Continued from page 1

“Chinese authorities are concerned that the Internet could turn the population against them and consequently feel a need to protect ‘China’s psychological space,’” Mr. Pillsbury stated.

JAPAN RADAR SITE

The Pentagon this week identified the place in Japan where it will deploy a new high-powered missile-defense radar.

A defense official confirmed to Inside the Ring that the second X-band radar used in tracking and shooting down missiles will be located at the Japanese Ground Self-Defense Forces’ base near Kyotango. The base is about 65 miles northeast of the ancient capital of Kyoto.

The TPY-2 system uses a high-resolution, phased-array X-band radar to detect missiles shortly after launch. It can then transfer the data to missile-defense interceptor systems based on the ground or on Aegis ships carrying interceptor missiles.

The new radar was announced in September as part of efforts to increase cooperation with Japan on missile defense.

“The focus of this is to enhance our ability to defend Japan,” then-Defense Secretary Leon E. Panetta said. “It’s also designed to help forward-deployed U.S. forces, and it also will be effective in protecting the U.S. homeland from the North Korean ballistic missile threat.”

North Korea denounced the radar plan, saying it would escalate tensions.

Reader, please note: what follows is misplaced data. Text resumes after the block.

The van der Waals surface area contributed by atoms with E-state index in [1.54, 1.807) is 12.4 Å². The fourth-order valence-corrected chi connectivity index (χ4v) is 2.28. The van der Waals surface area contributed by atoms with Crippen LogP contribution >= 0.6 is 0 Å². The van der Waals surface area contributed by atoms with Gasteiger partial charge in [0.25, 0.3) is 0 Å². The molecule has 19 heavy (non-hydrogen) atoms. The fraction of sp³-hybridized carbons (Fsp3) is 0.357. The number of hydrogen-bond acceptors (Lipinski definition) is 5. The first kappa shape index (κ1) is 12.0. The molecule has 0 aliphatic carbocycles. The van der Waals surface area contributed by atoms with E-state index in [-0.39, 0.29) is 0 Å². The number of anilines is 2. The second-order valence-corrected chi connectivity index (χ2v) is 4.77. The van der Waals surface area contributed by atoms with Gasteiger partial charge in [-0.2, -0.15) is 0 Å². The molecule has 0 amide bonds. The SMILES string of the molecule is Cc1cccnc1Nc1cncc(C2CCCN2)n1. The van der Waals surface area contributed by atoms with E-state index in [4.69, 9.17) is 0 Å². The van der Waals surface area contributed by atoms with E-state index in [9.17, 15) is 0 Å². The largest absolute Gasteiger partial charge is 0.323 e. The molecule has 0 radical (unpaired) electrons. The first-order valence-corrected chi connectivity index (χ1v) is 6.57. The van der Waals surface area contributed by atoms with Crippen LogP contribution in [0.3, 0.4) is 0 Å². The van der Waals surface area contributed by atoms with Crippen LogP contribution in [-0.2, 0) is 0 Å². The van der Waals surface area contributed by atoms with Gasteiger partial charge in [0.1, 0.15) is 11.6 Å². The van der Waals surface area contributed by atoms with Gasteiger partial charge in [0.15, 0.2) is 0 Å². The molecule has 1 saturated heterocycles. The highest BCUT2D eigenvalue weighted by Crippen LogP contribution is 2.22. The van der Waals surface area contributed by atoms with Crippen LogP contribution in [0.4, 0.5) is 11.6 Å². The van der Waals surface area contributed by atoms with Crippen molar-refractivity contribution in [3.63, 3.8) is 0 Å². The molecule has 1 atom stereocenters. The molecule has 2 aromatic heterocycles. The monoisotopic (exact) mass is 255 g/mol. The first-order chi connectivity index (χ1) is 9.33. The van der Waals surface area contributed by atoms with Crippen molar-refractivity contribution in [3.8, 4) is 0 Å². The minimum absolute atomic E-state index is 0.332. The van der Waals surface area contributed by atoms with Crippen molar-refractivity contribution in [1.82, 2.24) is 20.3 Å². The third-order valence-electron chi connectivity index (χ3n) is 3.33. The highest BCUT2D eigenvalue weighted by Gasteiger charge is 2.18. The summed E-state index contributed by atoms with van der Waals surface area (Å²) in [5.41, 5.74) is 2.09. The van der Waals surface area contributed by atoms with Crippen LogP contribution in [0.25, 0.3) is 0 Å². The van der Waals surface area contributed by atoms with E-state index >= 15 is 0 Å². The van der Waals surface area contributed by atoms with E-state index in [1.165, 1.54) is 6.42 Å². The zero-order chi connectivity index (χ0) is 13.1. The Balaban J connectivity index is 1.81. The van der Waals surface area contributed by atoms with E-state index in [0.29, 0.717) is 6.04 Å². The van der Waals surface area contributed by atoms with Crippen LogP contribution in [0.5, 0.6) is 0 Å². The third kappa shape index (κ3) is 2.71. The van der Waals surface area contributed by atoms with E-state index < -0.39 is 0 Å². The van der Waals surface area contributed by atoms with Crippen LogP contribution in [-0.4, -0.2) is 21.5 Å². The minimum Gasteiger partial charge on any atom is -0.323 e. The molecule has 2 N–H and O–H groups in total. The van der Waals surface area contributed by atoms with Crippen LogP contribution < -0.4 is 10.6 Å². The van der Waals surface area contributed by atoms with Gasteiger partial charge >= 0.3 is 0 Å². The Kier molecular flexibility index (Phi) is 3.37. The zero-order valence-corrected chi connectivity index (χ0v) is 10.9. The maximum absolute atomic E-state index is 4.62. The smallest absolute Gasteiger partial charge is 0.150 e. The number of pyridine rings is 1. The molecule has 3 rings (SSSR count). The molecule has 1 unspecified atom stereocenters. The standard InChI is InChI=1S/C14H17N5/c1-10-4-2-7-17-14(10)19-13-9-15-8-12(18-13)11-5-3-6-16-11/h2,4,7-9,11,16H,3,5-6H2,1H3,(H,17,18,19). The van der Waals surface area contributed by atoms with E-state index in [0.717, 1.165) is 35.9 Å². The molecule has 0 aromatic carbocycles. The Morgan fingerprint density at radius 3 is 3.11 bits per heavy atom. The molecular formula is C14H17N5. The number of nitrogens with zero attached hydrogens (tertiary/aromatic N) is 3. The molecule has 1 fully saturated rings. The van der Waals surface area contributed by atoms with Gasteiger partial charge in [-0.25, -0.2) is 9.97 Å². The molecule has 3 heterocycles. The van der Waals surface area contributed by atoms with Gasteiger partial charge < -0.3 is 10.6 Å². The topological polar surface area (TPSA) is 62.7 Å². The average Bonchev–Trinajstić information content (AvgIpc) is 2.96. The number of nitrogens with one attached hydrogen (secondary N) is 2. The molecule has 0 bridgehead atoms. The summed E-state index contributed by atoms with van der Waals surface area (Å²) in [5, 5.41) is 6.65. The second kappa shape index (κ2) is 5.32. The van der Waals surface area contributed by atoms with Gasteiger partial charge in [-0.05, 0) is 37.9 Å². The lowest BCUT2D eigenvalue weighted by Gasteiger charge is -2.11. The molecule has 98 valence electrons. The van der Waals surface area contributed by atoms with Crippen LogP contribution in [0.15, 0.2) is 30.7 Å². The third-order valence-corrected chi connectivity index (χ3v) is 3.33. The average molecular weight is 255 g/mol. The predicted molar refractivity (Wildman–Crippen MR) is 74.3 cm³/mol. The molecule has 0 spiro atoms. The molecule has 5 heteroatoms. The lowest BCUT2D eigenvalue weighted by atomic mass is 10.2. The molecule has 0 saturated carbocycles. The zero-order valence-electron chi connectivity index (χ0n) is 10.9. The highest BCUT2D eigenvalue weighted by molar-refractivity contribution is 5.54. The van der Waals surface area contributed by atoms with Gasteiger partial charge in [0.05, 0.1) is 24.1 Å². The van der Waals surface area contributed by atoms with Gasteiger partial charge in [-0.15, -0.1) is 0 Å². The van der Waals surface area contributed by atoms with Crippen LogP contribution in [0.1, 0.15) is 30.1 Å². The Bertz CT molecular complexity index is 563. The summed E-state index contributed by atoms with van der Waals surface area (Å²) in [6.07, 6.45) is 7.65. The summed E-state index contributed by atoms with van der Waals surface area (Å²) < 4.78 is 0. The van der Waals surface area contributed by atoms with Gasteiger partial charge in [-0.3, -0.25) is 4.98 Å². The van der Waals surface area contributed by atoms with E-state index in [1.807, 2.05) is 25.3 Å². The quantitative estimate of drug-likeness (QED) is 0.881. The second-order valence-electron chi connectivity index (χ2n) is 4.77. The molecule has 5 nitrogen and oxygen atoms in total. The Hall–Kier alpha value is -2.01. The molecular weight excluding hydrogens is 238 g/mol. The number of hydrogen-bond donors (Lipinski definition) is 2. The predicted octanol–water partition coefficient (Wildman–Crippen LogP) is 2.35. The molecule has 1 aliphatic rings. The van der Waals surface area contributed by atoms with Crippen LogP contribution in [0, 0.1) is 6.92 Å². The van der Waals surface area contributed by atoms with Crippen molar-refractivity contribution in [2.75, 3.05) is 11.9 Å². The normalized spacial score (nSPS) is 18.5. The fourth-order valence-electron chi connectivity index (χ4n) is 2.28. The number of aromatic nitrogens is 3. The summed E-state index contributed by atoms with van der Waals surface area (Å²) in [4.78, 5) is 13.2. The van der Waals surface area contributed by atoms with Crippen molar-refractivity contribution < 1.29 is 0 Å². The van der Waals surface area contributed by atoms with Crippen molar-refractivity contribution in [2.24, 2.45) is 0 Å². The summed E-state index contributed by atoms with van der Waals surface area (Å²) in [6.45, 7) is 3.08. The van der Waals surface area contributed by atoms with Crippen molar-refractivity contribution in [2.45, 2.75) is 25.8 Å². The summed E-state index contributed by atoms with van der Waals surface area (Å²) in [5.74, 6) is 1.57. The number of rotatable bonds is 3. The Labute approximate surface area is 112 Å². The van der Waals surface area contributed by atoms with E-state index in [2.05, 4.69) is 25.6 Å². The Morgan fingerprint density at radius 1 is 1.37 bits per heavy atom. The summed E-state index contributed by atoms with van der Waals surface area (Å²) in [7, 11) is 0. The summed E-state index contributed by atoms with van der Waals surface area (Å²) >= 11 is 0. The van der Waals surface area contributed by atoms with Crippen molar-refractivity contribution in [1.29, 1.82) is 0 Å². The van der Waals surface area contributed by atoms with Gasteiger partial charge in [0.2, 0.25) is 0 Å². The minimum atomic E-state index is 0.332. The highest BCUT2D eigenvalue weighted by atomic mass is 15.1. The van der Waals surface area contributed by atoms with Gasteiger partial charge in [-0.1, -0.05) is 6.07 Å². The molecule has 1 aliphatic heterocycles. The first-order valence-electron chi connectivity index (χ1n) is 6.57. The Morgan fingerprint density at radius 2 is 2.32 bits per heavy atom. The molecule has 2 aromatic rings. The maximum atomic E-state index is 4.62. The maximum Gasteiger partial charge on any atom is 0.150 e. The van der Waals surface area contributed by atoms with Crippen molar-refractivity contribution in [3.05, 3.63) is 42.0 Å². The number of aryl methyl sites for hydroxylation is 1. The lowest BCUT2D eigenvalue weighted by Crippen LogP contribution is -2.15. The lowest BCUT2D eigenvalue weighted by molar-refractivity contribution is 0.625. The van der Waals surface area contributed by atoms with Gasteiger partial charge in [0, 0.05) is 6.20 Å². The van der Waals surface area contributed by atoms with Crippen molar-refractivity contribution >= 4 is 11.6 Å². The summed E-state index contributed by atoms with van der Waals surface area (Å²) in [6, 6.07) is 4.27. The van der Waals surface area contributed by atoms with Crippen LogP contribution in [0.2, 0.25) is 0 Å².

Unmentioned by Mr. Panetta at the time is the radar’s utility in countering China’s growing missile threat.

China, through its official think tanks, criticized the new X-band radar as promoting Japanese aggressiveness.

Adding a second X-band radar in Japan will increase regional missile-defense coverage over large areas of the western Pacific by overlapping radar beams from another U.S. radar in Japan. It also will relieve missile-shooting Aegis ships from having to provide radar coverage.

China recently stepped up missile deployments along the coast near the Senkaku islands, a defense official said. The uninhabited islands are the center of a major dispute between Tokyo and Beijing as they sit atop large undersea oil and gas deposits.

Tensions were heightened earlier this month when a Chinese warship used a targeting radar to illuminate a Japanese coast guard ship.

The first radar is on the Shariki Air Self Defense Force base in northern Japan.

STATE SILENT ON RUSSIA TALKS

Story Continues →